I have noticed that lots of book oriented or food oriented websites and magazines do a Best Cookbooks of the Year in January. Those lists are useful for deciding which new cookbooks to buy, but one problem is that recent cookbooks haven’t yet passed the test of time. So, I went looking for Best Cookbooks of All Time lists, and found a few. Here is the one on epicurious.com
and another on Huffington Post
There are other lists out there as well, many of them more specialized (cooking light, vegan, kid oriented etc). One of the first things I notice is that Joy of Cooking always appears on these lists. I have to ask, why? I’ve owned it in the past, and never used it. The recipes are just not that good. The other one that commonly appears is Julia Child’s Mastering the Art of French Cooking, which I do not own but know very well. I like the book, and I realize that it was an insanely influential book, especially in my mother’s time, but it isn’t that useful on an everyday basis.
I don’t think I own any of the other books on either list. The epicurious list includes “community cookbooks”, and I will admit I own a lot of these, sort of a semi collection, but I would never cook from them because the recipes are usually so awful. Lots of garlic powder and onion soup mix.
So, I decided to list the 10 cookbooks that I actually use. I am asking everyone to do the same – list your 10 (or 5 or 3) favorite cookbooks. Maybe I will get some good ideas for new purchases this way!
First I realized when I looked at my cookbooks that the ones I really use tend to be specialized. I don’t own or use many of those all around cookbooks. Most of my favorite cookbooks are highly specialized, usually on some type of cuisine. For general purpose, “how long do I roast that?” questions, I usually hit epicurious.com, though I am increasingly a fan of NYTime’s cooking site.
So here is my list, not in any particular order
- Gourmet Today
This is the book that I use when I need to look up, say, how to make basic potato salad or how to roast a lamb leg.
- Land of Plenty: A Treasury of Authentic Sichuan Cooking
We were all absolutely blown away by real Sichuanese food while spending several weeks in Chongqing, and of course wanted to be able to cook it since there weren’t that many restaurants serving it (something that is starting to change btw). For English language books on Sichuanese food, this is the go-to book. Fuschia Dunlop studied at the cooking academy in Chengdu, and learned many of the standard recipes, the real way. Her book on Hunanese cooking is good to (Revolutionary Chinese Cookbook), but this one is one of my most consulted books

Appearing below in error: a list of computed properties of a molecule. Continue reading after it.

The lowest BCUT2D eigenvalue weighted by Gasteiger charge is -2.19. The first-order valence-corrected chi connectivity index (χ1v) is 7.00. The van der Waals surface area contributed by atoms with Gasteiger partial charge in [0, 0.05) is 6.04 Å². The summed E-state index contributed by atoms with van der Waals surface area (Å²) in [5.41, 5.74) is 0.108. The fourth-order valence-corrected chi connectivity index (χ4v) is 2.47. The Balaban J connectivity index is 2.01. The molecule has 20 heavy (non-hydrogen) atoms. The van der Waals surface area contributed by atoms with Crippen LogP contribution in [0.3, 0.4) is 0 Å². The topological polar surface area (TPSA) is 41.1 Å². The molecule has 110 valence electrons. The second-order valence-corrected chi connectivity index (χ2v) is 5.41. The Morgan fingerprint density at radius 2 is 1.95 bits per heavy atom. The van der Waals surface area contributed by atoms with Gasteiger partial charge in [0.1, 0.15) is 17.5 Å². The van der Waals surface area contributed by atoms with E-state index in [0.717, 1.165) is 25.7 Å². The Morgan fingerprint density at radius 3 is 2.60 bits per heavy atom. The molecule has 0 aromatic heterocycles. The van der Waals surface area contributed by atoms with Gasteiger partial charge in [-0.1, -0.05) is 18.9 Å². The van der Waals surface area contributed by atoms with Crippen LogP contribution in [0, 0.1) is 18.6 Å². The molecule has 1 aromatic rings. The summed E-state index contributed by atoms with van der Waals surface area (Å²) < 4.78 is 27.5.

- Indian Cooking, a Golden Cooking Card Book
This was purchased by my parents at an Asian store in Seattle in the early 70’s. The cards have all fallen out, so I keep them bound together with a rubber band. My mother used to cook from it all the time, and so do I. The Bengali style cabbage and potato dish I know so well that I don’t need any recipe – I can cook it in my sleep. This was published by a Japanese publisher in 1968 (Shufonotomo Ltd), but amazingly, there is a page for the book on Amazon
- One Big Table:A Portrait of American Cooking
This book covers regional American specialties and has some fine recipes.
- Mastering the Art of Chinese Cooking
This is a good general purpose overview of classic Chinese recipes.
- Maangchi’s Real Korean Cooking
I love Korean food but never thought I could make it myself. Maangchi’s blog, which was around for a couple of years before this book came out, convinced me I could do it (having an HMart helped too).
- The Food and Wine of Greece
In the mid 90’s I visited Greece and much like I did in China, I fell in love with the food. I bought this book when I got back, and a number of the recipes went into our rotation. Which means I rarely pull the book out any more because i can make the dishes without the recipes since I cook them so often. I should get the book down and look for more ideas.
- The Best Recipes in the World, Mark Bittman
I don’t own it but I get it out of the library every so often for ideas
- A book in French on basic French cooking, kind of a Betty Crocker for French women type book. I learned all my basic French dishes from this one, things like ratatouille and cassoulet and choucroute garnie. I don’t know where it is now, but I know how to cook those dishes!
- My binder of recipes, xeroxed from various sources. A lot of the recipes were my mother’s, but some are ones I found in the pre Internet days, and my DH’s family tourtiere recipe is there too.
- Epicurious.com and NY Times Cooking.com. These days, we keep our recipes in online recipe books. I started using Epicurious around 1995 or so, when it was the poster child for the potential of the Internet. It was truly one of the first commercial sites. These days, I find the best recipes on the NY Times site, and they have an online recipe box too.
What are your go-to cookbooks?